Management Training Through Social Media
From where do you get your management knowledge?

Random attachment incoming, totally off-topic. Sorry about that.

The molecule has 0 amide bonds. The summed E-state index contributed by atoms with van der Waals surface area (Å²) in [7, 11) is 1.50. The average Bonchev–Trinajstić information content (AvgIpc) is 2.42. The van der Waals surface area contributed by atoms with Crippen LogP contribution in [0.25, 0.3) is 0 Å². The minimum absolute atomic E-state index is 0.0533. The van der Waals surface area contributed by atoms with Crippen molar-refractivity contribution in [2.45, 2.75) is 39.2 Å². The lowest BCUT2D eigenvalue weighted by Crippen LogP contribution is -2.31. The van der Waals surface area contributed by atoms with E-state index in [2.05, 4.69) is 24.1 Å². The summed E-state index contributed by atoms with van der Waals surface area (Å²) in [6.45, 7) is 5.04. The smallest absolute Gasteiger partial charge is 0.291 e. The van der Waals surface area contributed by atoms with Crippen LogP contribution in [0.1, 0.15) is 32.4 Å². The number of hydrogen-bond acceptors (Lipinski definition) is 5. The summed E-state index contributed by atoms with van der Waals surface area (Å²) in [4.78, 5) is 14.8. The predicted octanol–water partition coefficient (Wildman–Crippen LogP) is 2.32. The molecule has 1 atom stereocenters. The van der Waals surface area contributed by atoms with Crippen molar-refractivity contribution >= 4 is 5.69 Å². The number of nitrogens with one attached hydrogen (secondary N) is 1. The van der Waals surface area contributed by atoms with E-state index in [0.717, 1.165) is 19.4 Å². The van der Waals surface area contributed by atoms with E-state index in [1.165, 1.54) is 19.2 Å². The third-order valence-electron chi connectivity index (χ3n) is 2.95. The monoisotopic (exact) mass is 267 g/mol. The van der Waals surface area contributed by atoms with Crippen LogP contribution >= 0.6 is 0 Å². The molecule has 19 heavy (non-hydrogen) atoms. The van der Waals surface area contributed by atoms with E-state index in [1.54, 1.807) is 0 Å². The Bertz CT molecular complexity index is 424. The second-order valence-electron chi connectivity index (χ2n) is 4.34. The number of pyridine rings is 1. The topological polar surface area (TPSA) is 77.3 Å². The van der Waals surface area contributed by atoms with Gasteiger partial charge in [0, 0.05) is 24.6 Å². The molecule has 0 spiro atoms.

I follow several Linked In discussion groups. I learn more from them than I do from reading articles and attending seminars. I also contribute to some; making the ‘learning’ highly interactive. It is the first source I turn to for real-time information within the industries in which I work. Information sources I drew on 20 years ago have been supplemented (dare I say replaced) by Google, You Tube, Facebook, Linked In and other social media sites. Yet, recently, a registration auditor told me that Linked In does not count towards Professional Development (PD) for a trainer or manager of a registered training organisation (RTO) in Australia. I enjoy teaching business, management and marketing at several levels; Diploma, Degree and Masters programmes. The lower level programmes only include historical business information; often describing concepts that were researched or practised 10-20 years ago. Those who have studied Apple, Google, Facebook or any successful contemporary company will understand that things have changed in business and management methods over the past 5-10 years. The things we taught in courses 5 or more years ago, that are still included in most business related courses, simply do not work in contemporary business. Much of my personal formal and informal research focused on ‘socially distributed cognition’. In plain language, it refers to sharing of tacit knowledge (un-recorded knowledge stored in the minds of people) that is transferred amongst people through ‘social’ interactions. In the workplace this translates to providing people with opportunities to chat informally so that ideas, concepts and un-documented information can be passed on to others. This could occur through informal lunches, morning tea, drinks after work, office parties, chat sites, Facebook, Linked In and any other medium that encourages interaction. Amongst the research I studied, there are numerous examples of professional and occupational skills that are taught entirely through “participation in workplace groups”. If I had any control over the development of the business and management courses in educational and training institutions, I would ban classroom delivery and immerse students in an enriched organisational environment where they could learn through interactions with knowledgeable people and by participating in work activity groups. I see Linked In and some other social media sites as providing such environments for my personal development. Why should it not be considered as legitimate on my professional development register? Whilst I do not discourage formal study, it is a 'thirst for knowledge' that should drive Professional Development. I love the passion that is expressed by many contributors to Linked In and other sites. It inspires learning and professional growth. I urge Managers and Business people to take control of their professional development and use social media and any other mediums they can find to seek-out real-time knowledge, debate and other stimulants for inquiry and learning. I welcome comments and opinions - even if you completely disagree with me! Tim Sillcock